You can find an introduction to Action Review Meetings in Chapter 20 of Where the Action Is. These resources will help you plan, run, and troubleshoot the specific Action Review Meetings your team needs.
An Action Review Meeting is used by teams to learn from experience and use what they've learned to improve future work.
- What was our plan?
- What did we learn?
- What should we change in our approach going forward?
- Project and Agile Retrospectives
- After Action Reviews and Before Action Reviews (Military)
- Pre-Surgery Meetings (Healthcare)
- Win/Loss Review (Sales)
- Design Critiques, Charettes (Design & Architecture)
Most action review meetings follow a process that includes these steps.
- What? What happened or What are we planning?
- So what? What do we think and feel about this situation?
- Now what? What should we do next?
- Learning: gain insight.
- Develop confidence.
- Generate recommendations for change.
- Process improvement.
- Increased team efficiency.
- Improved operational performance.
- Shared commitment to quality.
- Continuous learning and individual skill improvement.
- Deepened connection to the shared mission and each other.
Meeting Agenda Templates and Guides
How to Run a Quick Retro on Your Working Team AgreementElise Keith - Teams use this process to review and update their working team agreement. This conversation can be scheduled as a stand-alone meeting or as part of a regular team meeting.
How to Run a Successful Project RetrospectiveElise Keith - This meeting agenda template helps teams learn from project successes and failures together, and commit to change based on what they learned. Use this template as a starting place when designing your next project retrospective, and adapt the agenda to fit your team.
Recommended Reading & Resources
- "Learning from Success and Failure", Bob Sutton (2007).
- "Learning in the Thick of It", Marilyn Darling, Charles Parry, Joseph Moore (2005).
- "Etsy’s Debriefing Facilitation Guide for Blameless Postmortems", John Allspaw (2016).
- Agile Retrospectives: Making Good Teams Great. Esther Derby, Diana Larsen (2006).
- Podcast: This is Retrospective Facilitation hosted by Enrico Teotti
- Awesome Retrospectives, a GitHub repository of resources
- Wildland Fire Leadership Council AAR Resources.
Glossary of Meeting Terms
The 4Ls technique is a brainstorming technique for collecting feedback on a recently completed project or piece of work. People in the meeting are asked to brainstorm feedback in four categories: things they Liked,...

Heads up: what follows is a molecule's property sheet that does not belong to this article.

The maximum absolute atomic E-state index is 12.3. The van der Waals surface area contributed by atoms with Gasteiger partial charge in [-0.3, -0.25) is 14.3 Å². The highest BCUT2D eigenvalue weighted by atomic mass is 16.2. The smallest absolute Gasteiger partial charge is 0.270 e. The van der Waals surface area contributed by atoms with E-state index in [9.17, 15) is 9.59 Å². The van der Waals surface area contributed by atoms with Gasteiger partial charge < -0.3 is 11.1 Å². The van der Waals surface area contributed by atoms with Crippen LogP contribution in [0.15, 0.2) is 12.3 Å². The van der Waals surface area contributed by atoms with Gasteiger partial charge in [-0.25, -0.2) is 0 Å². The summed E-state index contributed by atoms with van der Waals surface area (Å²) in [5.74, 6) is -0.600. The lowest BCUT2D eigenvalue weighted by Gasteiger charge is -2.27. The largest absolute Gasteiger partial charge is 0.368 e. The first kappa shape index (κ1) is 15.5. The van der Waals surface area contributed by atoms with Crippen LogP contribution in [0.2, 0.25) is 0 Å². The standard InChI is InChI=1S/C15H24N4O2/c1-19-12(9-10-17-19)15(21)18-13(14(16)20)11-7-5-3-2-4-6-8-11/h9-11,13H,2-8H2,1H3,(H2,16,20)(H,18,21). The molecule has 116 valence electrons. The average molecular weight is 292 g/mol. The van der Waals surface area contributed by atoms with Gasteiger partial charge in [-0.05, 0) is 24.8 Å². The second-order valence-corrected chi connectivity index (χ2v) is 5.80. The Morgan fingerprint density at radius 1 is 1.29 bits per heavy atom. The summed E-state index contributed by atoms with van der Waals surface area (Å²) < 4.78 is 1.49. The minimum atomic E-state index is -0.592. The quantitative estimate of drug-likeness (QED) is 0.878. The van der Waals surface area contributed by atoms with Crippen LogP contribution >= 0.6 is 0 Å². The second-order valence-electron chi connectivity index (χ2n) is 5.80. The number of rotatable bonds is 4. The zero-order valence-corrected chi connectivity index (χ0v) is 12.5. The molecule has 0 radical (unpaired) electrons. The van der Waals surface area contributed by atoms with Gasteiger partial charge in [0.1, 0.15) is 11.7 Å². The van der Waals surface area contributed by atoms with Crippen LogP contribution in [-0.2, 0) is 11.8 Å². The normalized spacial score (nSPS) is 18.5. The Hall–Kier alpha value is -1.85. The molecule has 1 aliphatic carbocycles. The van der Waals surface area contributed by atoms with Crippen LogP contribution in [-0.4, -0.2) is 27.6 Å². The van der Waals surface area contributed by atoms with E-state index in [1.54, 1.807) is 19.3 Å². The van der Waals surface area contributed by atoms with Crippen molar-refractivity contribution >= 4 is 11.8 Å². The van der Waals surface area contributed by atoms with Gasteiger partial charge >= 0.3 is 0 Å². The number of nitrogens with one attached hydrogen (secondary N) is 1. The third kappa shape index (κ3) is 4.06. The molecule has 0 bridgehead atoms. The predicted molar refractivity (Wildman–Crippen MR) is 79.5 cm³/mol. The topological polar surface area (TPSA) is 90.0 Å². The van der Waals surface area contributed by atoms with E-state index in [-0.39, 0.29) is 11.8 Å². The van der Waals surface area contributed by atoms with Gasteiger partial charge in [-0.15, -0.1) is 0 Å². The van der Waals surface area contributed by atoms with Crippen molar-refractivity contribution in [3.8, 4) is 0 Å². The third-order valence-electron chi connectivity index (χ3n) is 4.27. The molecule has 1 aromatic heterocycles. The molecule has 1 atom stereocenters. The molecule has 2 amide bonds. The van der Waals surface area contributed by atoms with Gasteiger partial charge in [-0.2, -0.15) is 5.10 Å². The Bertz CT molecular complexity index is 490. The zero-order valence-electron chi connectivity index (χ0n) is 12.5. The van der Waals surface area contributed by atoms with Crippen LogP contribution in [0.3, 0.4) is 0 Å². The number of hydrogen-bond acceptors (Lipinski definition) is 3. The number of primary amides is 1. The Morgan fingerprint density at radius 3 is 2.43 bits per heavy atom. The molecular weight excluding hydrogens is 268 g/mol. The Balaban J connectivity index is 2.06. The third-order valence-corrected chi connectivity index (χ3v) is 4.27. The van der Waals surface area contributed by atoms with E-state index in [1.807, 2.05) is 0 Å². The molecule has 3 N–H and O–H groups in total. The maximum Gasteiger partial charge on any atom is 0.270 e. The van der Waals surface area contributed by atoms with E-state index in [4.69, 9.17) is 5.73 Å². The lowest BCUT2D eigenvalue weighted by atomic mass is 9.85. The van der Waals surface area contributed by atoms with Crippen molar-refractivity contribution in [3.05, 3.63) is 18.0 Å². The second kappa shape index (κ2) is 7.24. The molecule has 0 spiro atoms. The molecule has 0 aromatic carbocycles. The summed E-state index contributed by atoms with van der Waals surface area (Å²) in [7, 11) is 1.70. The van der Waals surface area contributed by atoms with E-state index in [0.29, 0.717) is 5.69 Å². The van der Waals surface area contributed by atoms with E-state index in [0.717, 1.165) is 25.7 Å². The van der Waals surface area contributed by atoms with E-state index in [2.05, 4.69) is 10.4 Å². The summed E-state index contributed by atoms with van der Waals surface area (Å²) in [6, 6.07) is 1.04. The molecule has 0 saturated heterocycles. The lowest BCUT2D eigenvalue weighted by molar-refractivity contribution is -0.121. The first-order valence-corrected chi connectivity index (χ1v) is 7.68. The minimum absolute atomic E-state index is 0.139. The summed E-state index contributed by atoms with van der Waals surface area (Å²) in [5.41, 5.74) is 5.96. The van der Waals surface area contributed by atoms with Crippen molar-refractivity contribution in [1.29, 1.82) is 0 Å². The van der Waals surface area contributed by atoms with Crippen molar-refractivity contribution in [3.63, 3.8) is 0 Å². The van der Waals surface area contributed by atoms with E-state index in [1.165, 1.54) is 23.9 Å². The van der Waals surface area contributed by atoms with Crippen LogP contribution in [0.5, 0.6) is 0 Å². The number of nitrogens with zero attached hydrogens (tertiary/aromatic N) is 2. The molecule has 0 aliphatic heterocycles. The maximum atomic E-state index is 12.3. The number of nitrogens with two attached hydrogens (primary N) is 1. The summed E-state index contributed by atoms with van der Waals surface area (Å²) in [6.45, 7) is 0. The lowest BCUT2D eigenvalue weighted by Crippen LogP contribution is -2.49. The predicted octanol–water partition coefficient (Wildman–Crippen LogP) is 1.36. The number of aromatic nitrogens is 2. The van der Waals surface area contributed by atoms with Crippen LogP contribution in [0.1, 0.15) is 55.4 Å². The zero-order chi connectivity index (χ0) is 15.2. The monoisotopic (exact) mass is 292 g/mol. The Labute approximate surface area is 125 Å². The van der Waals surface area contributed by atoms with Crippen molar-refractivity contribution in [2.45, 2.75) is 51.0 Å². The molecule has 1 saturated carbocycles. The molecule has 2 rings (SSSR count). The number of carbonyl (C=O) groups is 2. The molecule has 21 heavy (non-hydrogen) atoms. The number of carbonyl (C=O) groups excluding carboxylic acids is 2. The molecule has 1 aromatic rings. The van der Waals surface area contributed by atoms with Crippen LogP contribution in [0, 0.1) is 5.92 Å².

Circles and Soup is an exercise teams use to the identify the parts of their work they can control directly, the factors they can influence, and those which are outside of their control. Once these factors are sorted...
The Peaks and Valleys exercise gives groups a simple visual way to share each person's unique view on the highs and lows of an experience. Groups use this exercise to help visualize events over time and see how each...
PMI is a brainstorming technique for gathering feedback on an idea, concept, or when a team takes a retrospective look at a recently completed set of work. After introducing the idea, the group is asked to write...
Stop, Start, Continue is an exercise used to evaluate a group's activities and make decisions about which ones to prioritize going forward. Steps include: Step 1: Setup Create three blank lists labeled Start,...
An After-Action Review lays out a structured de-briefing process for analyzing an event. Participants discuss what happened, why it happened, and what can be done better in the future. After-Action Reviews were...
A Post Mortem, in the context of meetings, is a process usually conducted at the conclusion of a project to determine which parts of the project were successful or unsuccessful. Project post-mortems are intended to...
A retrospective is a meeting that's held at the end of an iteration in Agile software development or at the completion of a project. During the retrospective, the team reflects on what happened in the iteration and...